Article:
Stealing their right to vote

May 28, 2009

Lee Wengraf examines a hidden scandal of American "democracy"--the disenfranchisement of millions of people for no other reason that that they were convicted of a crime.

IN NOVEMBER, American voters made history by electing the first African American president, a symbol of the promises long denied to those who fought in the civil rights' movement of the 1960s.

But the dreams of that struggle are far from fulfilled, and one need look no further than the ballot box to see why--an estimated 5.3 million Americans are legally barred from voting for no other reason than that they have been convicted of a felony. Nearly 4 million of these disenfranchised--around three of every four--are out of prison, but are still denied the right to vote, often for decades and sometimes for life.

Maine and Vermont are the only states where all prisoners and former prisoners can vote. Virginia and Kentucky are at the other end of the spectrum, permanently disenfranchising anyone with a felony conviction unless they receive a pardon from the governor. In eight other states--Alabama, Arizona, Delaware, Florida, Massachusetts, Nevada, Tennessee and Wyoming--prisoners convicted of certain crimes (usually murder and sex crimes) are barred for life. Other states restore voting rights upon release from prison, probation and parole, while others impose waiting periods before former prisoners can vote.

A man in Nevada holds up part of the paperwork he has filed in an effort to secure his right to vote
A man in Nevada holds up part of the paperwork he has filed in an effort to secure his right to vote

In all, 35 states ban the right to vote--in some form or another--to former prisoners even after they are out from behind bars.

People around the country and the world learned about voter disenfranchisement after the 2000 presidential election, when the fiasco in Florida allowed George W. Bush to steal the White House from the actual winner of the election, Al Gore.

Some 57,700 voters without a felony record--54 percent of them Black--along with 8,000 former prisoners who had the right to vote, were illegally purged from the voter rolls before the election.

"Al Gore would have picked up 60,000 additional votes in Florida, home to 1,088,667 ex-felons and 293,396 current felons in the fall of 2000," author Paul Street wrote on ZNet. "This was more than enough to have pre-empted the subsequent melodramas over 'hanging chads,' Jewish votes for Buchanan, butterfly ballots, and the role of Ralph Nader's third-party candidacy."

Even after these disgraceful facts came to light, however, Florida continues to maintain harsh restrictions on voting rights. Some former prisoners must wait 15 years after completing their sentence (during which they can't be convicted of any new crime) to apply for their voting rights to be restored without a hearing. Or they can petition the authorities directly for a review and in-person hearing.

As of the 2004 election, 1,179,687 people in Florida were barred from voting due to felony disenfranchisement; 293,545 of them, or one in every six, were African American. All told, 31 percent of African American men in Florida are disenfranchised.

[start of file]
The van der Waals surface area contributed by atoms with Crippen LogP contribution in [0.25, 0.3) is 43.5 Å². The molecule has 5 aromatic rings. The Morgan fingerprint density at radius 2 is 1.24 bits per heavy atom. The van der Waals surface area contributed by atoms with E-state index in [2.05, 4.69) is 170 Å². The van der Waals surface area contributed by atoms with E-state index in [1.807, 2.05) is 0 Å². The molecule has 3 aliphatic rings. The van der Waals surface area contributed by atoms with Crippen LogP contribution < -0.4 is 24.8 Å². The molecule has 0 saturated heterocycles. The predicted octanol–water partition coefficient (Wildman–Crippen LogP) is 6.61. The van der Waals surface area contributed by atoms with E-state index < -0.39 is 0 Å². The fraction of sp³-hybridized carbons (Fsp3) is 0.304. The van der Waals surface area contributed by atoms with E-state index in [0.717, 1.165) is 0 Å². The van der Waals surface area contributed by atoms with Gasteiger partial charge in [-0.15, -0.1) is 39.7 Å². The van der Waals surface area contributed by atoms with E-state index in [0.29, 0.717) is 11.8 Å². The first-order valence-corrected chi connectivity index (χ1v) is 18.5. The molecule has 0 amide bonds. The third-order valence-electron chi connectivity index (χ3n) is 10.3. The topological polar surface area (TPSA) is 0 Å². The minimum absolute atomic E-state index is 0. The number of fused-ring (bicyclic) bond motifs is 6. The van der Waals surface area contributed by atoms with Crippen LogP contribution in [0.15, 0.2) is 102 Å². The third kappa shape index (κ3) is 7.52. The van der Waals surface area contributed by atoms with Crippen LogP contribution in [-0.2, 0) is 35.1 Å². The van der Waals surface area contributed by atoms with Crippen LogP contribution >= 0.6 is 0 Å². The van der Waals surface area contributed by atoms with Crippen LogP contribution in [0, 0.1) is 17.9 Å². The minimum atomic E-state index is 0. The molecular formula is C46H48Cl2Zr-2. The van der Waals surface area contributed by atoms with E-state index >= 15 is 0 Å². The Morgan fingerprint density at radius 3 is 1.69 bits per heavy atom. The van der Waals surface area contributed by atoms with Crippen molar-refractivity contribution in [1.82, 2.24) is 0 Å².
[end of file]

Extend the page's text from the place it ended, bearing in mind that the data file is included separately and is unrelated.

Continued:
Michael Hargrett, an African American former prisoner in Florida, knows what it takes to regain the right to vote.

After serving a four-year sentence that ended in 1997, he petitioned the state, with the help of the state ACLU. There were several years of interviews and investigations before he finally received a hearing before the Executive Clemency Board. "They thoroughly vetted me like I was interviewing to be an FBI agent," Hargrett recalled in a Sentencing Project publication.

Felony disenfranchisement mirrors the larger trends in voting and access to democracy--the U.S. denies a greater percentage of its population access to the vote than any other "democracy" in the world. According to Project Vote, the U.S. is the only country that permits permanent disenfranchisement of felons even after completion of their sentences.

But as the Brennan Center for Justice at New York University--author of numerous reports on this subject--has put it:

This disenfranchisement by law of millions of American citizens is only half the story. Across the country, there is persistent confusion among election officials about their state's felony disenfranchisement policies...which leads to the de facto disenfranchisement of untold hundreds of thousands of eligible would-be voters throughout the country.


THESE LAWS disenfranchising former prisoners are nothing short of a vestige of Jim Crow surviving to the modern day. As Erika Wood of the Brennan Center put it in an article for the Politico Web site:

There is no greater scourge on our country's moral standing than our history of slavery and its progeny of Jim Crow, mass imprisonment and disenfranchisement.

And make no mistake, America's felony disenfranchisement laws trace their roots straight back to Jim Crow. They were enacted alongside the notorious poll taxes, grandfather clauses and literacy tests. Targeted criminalization and felony disenfranchisement combined to create the legal loss of voting rights, usually for life, effectively suppressing the African-American vote for decades...

If current incarceration rates continue, three in 10 of the next generation of Black men will lose the right to vote at some point in their lives. In states that disenfranchise ex-offenders, as many as 40 percent of Black men may permanently lose their right to vote.